THURMAN N. WILSON, APPELLANT,
UNITED STATES, APPELLEE
Argued October 2, 2014
Appeal from the Superior Court of the District of Columbia. (CMD-9742-12). (Hon. Harold L. Cushenberry, Jr., Trial Judge).
Bryan P. MacAvoy for appellant.
Stephen F. Rickard, Assistant United States Attorney, with whom Ronald C. Machen Jr., United States Attorney, and Elizabeth Trosman, Assistant United States Attorney, were on the brief, for appellee.
Before FISHER and BECKWITH, Associate Judges, and NEBEKER, Senior Judge.
Fisher, Associate Judge :
After denying his motion to suppress, the trial court convicted appellant Thurman Wilson of unlawful possession of cocaine and assault on a police officer (APO). On appeal, appellant challenges the denial of his motion to suppress the cocaine and argues that the evidence was insufficient to support his APO conviction. We affirm.
I. Factual and Procedural Background
Viewed in the light most favorable to the government, the evidence showed the following. At approximately 5:45 p.m. on June 5, 2012, Officer Andre Martin, a veteran of the Metropolitan Police Department with twenty years of drug enforcement experience, was conducting undercover surveillance at the 4200 block of 4th Street, S.E., an area known for high drug activity. After observing a known drug buyer give appellant what appeared to be money in exchange for a small object, Officer Martin broadcast a lookout for a male wearing a dark fishing hat.
Officers Kristopher Plumley and Marcus Stevens heard the broadcast, spotted appellant, who matched the lookout description, and got out of their unmarked vehicle to approach him. Officer Plumley wore plain clothes, but he also sported a tactical vest emblazoned with " police" in three-inch lettering. Before the officers could speak, appellant saw them and took off running in the opposite direction. Officer Plumley eventually caught up to appellant and placed him in handcuffs. Soon thereafter, Officer Martin positively identified appellant in a show-up procedure.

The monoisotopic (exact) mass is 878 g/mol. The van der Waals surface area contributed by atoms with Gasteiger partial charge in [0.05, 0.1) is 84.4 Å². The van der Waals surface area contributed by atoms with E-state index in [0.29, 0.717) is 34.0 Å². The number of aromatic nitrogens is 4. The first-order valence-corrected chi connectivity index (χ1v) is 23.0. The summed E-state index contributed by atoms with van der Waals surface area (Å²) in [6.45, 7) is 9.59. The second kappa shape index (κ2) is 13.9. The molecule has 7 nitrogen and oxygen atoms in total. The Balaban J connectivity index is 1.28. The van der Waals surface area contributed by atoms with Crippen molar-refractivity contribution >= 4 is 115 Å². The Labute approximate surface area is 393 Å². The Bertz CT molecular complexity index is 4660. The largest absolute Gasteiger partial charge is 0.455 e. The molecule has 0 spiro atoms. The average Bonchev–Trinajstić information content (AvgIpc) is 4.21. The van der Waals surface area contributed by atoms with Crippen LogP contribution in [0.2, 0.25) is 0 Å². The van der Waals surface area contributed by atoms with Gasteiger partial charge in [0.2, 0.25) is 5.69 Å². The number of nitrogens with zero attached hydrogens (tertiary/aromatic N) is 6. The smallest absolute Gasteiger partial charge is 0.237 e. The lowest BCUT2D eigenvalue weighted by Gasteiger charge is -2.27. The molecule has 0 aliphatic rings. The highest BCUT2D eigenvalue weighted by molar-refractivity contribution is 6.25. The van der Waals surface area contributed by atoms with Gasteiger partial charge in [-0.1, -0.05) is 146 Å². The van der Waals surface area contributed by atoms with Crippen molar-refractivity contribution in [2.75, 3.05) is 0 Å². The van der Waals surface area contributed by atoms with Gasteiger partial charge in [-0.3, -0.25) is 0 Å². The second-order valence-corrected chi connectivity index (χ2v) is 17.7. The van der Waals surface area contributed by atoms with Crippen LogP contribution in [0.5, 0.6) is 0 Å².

After the show-up, appellant stood in handcuffs between Officers Plumley and Stevens. Without warning, appellant jerked his body and pulled his arms away from the officers' hold, falling backwards to the ground and knocking Officer Plumley off the curb. The officers tried to pick appellant up, but he refused to stand on his own. After informing appellant that he was under arrest for assault on a police officer, the officers escorted him to their cruiser. As they tried to place him in the vehicle, appellant flailed his arms and kicked and pushed his legs. The officers eventually subdued appellant and transported him to their station. There, a search incident to arrest uncovered cocaine in appellant's shoe and $140 in U.S. currency.
Appellant moved to suppress the cocaine and currency as the products of an illegal search and arrest. Crediting the testimony and experience of Officers Martin and Plumley, the trial court denied the motion, finding the officers' knowledge of the two-way transaction, the lookout description, and appellant's subsequent flight gave Officer Plumley reasonable, articulable suspicion to seize appellant. The handcuffing of appellant was a reasonable precaution given the totality of the circumstances, and it did not convert the initial seizure into an ...